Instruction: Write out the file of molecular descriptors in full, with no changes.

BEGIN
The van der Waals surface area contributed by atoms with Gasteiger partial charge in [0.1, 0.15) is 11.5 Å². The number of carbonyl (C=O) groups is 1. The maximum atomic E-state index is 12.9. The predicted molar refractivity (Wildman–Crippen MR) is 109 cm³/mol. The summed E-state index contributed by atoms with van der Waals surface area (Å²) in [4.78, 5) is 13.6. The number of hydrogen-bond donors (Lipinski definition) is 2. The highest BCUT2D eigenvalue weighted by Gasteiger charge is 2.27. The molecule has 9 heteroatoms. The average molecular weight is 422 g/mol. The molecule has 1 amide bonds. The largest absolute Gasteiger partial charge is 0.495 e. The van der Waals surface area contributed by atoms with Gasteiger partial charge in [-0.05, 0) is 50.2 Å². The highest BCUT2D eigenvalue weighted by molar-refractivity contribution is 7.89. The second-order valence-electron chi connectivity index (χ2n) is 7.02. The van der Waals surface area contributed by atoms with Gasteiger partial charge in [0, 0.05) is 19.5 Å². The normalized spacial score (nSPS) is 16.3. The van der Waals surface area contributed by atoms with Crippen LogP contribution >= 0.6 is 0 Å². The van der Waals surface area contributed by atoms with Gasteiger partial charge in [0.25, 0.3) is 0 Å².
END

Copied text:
The van der Waals surface area contributed by atoms with Gasteiger partial charge in [0.1, 0.15) is 11.5 Å². The number of carbonyl (C=O) groups is 1. The maximum atomic E-state index is 12.9. The predicted molar refractivity (Wildman–Crippen MR) is 109 cm³/mol. The summed E-state index contributed by atoms with van der Waals surface area (Å²) in [4.78, 5) is 13.6. The number of hydrogen-bond donors (Lipinski definition) is 2. The highest BCUT2D eigenvalue weighted by Gasteiger charge is 2.27. The molecule has 9 heteroatoms. The average molecular weight is 422 g/mol. The molecule has 1 amide bonds. The largest absolute Gasteiger partial charge is 0.495 e. The van der Waals surface area contributed by atoms with Gasteiger partial charge in [-0.05, 0) is 50.2 Å². The highest BCUT2D eigenvalue weighted by molar-refractivity contribution is 7.89. The second-order valence-electron chi connectivity index (χ2n) is 7.02. The van der Waals surface area contributed by atoms with Gasteiger partial charge in [0, 0.05) is 19.5 Å². The normalized spacial score (nSPS) is 16.3. The van der Waals surface area contributed by atoms with Crippen LogP contribution >= 0.6 is 0 Å². The van der Waals surface area contributed by atoms with Gasteiger partial charge in [0.25, 0.3) is 0 Å².